The NSW government has handed greater power to councils in Sydney’s priority precincts as it seeks to clear a backlog of planning proposals.
Planning and public spaces minister Rob Stokes announced the decision earlier this month, saying it would “supercharge” the delivery of up to 50 new precincts across the city.
“Sydney’s population is growing rapidly and this is our plan to fast-track the creation of great new places,” he said.
Councils are rejoicing, saying they’ve long campaigned for this, but developers have described it as a radical shift of responsibility between state and council planning bodies which will put the brakes on housing supply.
Returning planning controls
Mr Stokes says under the government’s plan the state will lead some precincts directly, work with councils on others and put councils in charge “where a shared vision for growth is agreed”.
Meanwhile, the NSW government will take a larger role in upfront strategic planning to ensure the right infrastructure is in place.
Councils will be required to sign a memorandum of understanding to ensure precincts are delivered quickly and as agreed, he said.
The state will lead planning in 12 of the 48 precincts; there will be shared planning in 25 precincts, and councils will take over planning in eleven.
LGNSW says it has long campaigned for greater planning power, which could also protect residents from repeat of the Opal and Mascot Towers scandals where residents were evacuated because of shoddy building.
“Councils are looking forward to working collaboratively with the State Government, and with the NSW Department of Planning, Industry and Environment to deliver the zoning decisions that can best deliver public good to our communities,” president Linda Scott said.
“Councils are highly conscious of delivering the best outcomes,” she said. “Well-planned development instead of over-development, construction that can be trusted by home-buyers, neighbourhoods that bring people together rather than alienating them from each other.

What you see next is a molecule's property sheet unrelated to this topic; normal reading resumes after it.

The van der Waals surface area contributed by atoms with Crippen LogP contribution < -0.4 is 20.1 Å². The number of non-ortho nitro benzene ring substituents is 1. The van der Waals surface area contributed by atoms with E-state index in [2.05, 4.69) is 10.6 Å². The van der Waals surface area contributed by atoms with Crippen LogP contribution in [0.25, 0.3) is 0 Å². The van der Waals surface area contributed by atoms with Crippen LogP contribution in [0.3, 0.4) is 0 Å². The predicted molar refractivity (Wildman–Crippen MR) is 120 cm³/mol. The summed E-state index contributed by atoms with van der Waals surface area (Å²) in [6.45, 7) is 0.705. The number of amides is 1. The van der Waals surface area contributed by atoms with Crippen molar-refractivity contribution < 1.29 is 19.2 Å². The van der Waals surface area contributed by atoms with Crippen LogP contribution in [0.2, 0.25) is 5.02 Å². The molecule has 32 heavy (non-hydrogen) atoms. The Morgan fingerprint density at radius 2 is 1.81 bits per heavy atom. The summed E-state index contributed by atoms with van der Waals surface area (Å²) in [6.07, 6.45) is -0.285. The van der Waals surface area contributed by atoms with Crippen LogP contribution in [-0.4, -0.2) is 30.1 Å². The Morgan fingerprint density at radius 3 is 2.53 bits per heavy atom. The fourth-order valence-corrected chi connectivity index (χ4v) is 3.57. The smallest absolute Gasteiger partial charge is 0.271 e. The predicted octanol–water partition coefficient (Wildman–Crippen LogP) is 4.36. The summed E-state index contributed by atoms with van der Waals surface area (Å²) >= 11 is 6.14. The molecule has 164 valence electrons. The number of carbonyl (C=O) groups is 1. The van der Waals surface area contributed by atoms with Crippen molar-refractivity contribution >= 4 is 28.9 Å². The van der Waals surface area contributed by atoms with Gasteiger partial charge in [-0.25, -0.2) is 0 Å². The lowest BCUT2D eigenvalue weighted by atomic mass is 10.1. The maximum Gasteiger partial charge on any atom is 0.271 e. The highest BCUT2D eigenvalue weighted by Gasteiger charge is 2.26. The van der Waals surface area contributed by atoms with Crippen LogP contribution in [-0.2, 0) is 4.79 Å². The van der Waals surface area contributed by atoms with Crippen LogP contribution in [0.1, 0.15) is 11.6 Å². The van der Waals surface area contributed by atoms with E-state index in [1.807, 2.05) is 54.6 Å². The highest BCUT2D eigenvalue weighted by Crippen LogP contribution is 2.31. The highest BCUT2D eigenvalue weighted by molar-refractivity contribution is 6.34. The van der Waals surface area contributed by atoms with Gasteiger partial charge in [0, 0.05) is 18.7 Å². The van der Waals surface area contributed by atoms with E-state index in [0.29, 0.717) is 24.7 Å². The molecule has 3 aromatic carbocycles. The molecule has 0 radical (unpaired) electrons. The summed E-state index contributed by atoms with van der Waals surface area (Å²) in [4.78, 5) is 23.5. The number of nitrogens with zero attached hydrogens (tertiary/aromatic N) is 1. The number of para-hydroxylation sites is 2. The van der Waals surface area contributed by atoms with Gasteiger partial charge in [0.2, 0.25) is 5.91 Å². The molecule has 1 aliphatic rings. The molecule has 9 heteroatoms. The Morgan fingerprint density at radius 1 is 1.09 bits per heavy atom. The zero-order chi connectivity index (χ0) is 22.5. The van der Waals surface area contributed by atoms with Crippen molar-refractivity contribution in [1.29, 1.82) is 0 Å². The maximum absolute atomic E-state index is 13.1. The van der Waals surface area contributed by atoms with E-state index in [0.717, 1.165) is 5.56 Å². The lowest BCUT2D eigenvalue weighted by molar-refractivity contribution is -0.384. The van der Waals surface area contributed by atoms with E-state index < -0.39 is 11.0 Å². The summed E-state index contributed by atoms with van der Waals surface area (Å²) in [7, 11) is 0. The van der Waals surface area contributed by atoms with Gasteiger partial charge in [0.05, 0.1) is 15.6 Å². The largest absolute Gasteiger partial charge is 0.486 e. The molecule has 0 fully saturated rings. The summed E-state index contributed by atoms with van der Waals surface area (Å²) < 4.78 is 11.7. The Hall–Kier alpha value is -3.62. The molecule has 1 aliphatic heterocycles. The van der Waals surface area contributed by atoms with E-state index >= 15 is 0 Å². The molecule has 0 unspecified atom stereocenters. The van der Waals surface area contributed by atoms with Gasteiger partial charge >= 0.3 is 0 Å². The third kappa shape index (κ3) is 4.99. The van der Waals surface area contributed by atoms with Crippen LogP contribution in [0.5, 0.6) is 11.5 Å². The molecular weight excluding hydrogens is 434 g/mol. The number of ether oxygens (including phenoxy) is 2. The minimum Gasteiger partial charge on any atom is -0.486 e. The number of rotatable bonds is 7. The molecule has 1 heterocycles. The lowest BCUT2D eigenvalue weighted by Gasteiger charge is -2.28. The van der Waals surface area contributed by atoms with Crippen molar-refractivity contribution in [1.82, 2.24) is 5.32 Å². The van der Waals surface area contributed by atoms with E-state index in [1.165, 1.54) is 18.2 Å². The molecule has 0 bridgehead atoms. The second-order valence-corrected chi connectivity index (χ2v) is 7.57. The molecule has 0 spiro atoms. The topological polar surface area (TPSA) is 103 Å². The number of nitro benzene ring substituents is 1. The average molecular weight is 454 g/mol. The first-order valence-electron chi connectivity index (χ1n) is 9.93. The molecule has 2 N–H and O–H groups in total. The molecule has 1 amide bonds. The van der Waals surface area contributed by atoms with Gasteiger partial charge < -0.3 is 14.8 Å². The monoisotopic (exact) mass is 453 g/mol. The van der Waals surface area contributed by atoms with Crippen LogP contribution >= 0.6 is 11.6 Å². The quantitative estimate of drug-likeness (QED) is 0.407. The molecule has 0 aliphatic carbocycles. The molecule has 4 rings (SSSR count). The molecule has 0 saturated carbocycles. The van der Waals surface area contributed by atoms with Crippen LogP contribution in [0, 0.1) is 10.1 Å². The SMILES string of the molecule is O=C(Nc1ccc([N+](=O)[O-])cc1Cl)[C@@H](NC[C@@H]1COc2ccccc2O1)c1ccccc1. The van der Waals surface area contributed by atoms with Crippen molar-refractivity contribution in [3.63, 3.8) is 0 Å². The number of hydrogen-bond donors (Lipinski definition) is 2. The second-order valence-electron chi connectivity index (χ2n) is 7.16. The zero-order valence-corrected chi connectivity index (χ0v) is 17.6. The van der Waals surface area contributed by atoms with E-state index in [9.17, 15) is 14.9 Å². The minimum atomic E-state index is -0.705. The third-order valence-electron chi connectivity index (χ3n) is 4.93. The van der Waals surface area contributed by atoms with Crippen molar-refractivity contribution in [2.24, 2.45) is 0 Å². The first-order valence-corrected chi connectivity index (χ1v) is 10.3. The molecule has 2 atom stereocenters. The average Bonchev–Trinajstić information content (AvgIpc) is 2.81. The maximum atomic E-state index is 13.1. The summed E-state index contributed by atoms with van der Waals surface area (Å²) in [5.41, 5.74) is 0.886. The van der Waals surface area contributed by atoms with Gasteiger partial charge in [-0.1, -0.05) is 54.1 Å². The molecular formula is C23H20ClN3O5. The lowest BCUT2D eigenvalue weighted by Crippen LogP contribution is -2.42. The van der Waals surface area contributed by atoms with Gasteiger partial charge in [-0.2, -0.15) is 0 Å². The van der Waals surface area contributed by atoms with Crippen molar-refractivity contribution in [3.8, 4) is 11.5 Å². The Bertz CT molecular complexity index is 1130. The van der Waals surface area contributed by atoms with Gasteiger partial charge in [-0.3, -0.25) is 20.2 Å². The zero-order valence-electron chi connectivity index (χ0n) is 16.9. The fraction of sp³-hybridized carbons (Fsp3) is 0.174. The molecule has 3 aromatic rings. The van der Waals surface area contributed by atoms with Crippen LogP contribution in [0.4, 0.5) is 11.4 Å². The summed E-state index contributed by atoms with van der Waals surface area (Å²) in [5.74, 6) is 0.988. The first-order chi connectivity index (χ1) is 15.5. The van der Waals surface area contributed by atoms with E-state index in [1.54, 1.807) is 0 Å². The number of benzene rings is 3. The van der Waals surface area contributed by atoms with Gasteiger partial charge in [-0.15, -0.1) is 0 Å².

“As we have all discovered, this can sometimes take longer than developers would like.
“Sydneysiders have learnt only too well that rushed development – often promoted through the guise of ‘less red tape’, carries very real risk not just to innocent buyers, but to the credibility of the market itself.”
Developers lack trust in councils
But the beak body representing developers interests, Urban Task force, questioned whether councils were the best authorities to ensure the delivery of new precincts.
Urban taskforce feared that rather than speeding up planning processes, the delegation of powers to councils would slow it down, CEO Chris Johnson said.
“We have seen before the confusion when the state starts planning and then hands it back to councils,” Mr Johnson said.
“There is no doubt that housing supply needs to be supercharged in New South Wales, but having only 12 of the 48 priority precincts being state-led, with the rest partially or totally under council control, is likely to slow down rather than speed up planning.”
There would need to be very strict controls on councils in relation to turn around times and clear outcomes in terms of size of development set for precincts, Mr Johnson said.
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